Wine enthusiasts around the nation know the reputation of wines from California’s Napa Valley, but those wine grapes and the farmers who grow them are in constant peril each summer because of area wildfires.

Hoosier Ag Today’s Sabrina Halvorson caught up with Rob Fisher, CEO of Fisher Wines, as two fires burned within a hundred miles of his land. The Point Fire in Sonoma County was the smaller of the two at 1,200 acres burned. The Sites Fire in Colusa County has burned more than 19,000 acres and continues burning.

“We absolutely worry about it. Every year,” Fisher said as he swiftly opened the active wildfire map on his cell phone. He has the map saved for easy access. “Every year, starting about a decade ago. It’s something that we now insure regularly around, in terms of crop insurance.”

It’s not just the flames that can ruin Fisher’s crop. Smoke from nearby fires, such as the Sites or Point fires, can also cause complete devastation.

“It can completely ruin the crop. There really is no amount of smoke and smoke evidence that’s positive. Any smoke evidence is really damaging,” Fisher explained. “It is a factor of the skin of the grape respiring, breathing in the volatile smoke and [the smoke] binding to elements in the skin and juice that damages the harvest.”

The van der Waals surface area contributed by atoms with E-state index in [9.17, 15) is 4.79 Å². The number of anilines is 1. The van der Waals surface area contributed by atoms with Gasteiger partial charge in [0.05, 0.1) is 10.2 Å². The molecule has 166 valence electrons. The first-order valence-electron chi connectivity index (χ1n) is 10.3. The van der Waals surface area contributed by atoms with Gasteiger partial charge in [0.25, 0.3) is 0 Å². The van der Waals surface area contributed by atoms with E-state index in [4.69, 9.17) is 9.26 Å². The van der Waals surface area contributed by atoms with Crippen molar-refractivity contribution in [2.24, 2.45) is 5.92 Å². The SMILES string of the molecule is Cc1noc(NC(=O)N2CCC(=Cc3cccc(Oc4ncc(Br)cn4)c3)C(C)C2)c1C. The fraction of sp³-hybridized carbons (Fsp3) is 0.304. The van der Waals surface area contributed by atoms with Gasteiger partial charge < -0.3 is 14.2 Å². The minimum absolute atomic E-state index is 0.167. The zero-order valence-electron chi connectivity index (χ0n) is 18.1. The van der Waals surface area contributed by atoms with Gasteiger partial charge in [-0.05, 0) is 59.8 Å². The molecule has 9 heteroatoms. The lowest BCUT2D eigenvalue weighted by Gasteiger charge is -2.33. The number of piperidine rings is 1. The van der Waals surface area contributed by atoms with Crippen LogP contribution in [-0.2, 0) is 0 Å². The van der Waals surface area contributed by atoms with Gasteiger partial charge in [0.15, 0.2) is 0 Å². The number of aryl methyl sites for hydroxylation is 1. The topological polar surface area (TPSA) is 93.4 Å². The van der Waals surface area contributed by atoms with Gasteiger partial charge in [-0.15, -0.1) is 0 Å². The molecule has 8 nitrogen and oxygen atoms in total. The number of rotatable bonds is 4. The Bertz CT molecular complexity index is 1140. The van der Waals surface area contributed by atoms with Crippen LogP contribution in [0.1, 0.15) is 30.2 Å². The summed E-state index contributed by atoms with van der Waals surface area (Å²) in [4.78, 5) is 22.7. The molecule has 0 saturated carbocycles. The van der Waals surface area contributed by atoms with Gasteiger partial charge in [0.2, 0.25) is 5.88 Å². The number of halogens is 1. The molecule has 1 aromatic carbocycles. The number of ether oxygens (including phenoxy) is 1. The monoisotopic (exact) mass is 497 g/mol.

Rob Fisher, CEO of Fisher Wines, discusses the intricacies of growing wine grapes. Light smoke haze from the Point Fire rises over the mountains behind him. Photo by Sabrina Halvorson.

The damage is called smoke taint, and the Australian Wine Research Institute explains on its webpage that the compounds in smoke primarily responsible for the taint are the free volatile phenols that are produced when wood burns. This creates an ashy taste in the grapes and makes them unsuitable for wine.

Fisher said testing for smoke damage in wine grapes is improving and the details of the issue are becoming better understood.

“We’re learning more and more each year, and a number of places are hard at work with research on this. We’re starting to find that it’s fresh smoke that’s the most damaging. It tends to be more volatile and can bind more easily to the fruit itself,” Fisher said. “Acrid smoke that’s had had days in the atmosphere, maybe blowing from other counties, other states, it appears, has less of an immediate impact.”

That means he keeps a close eye not only on the flames, but on the wind as well, with continued hope that it blows away from his vineyards.

The Point Fire is now 100% contained. The Sites Fire is 86% contained as of June 25. So far this fire season, California has had more than 2,400 wildfires which burned more than 95,500 acres.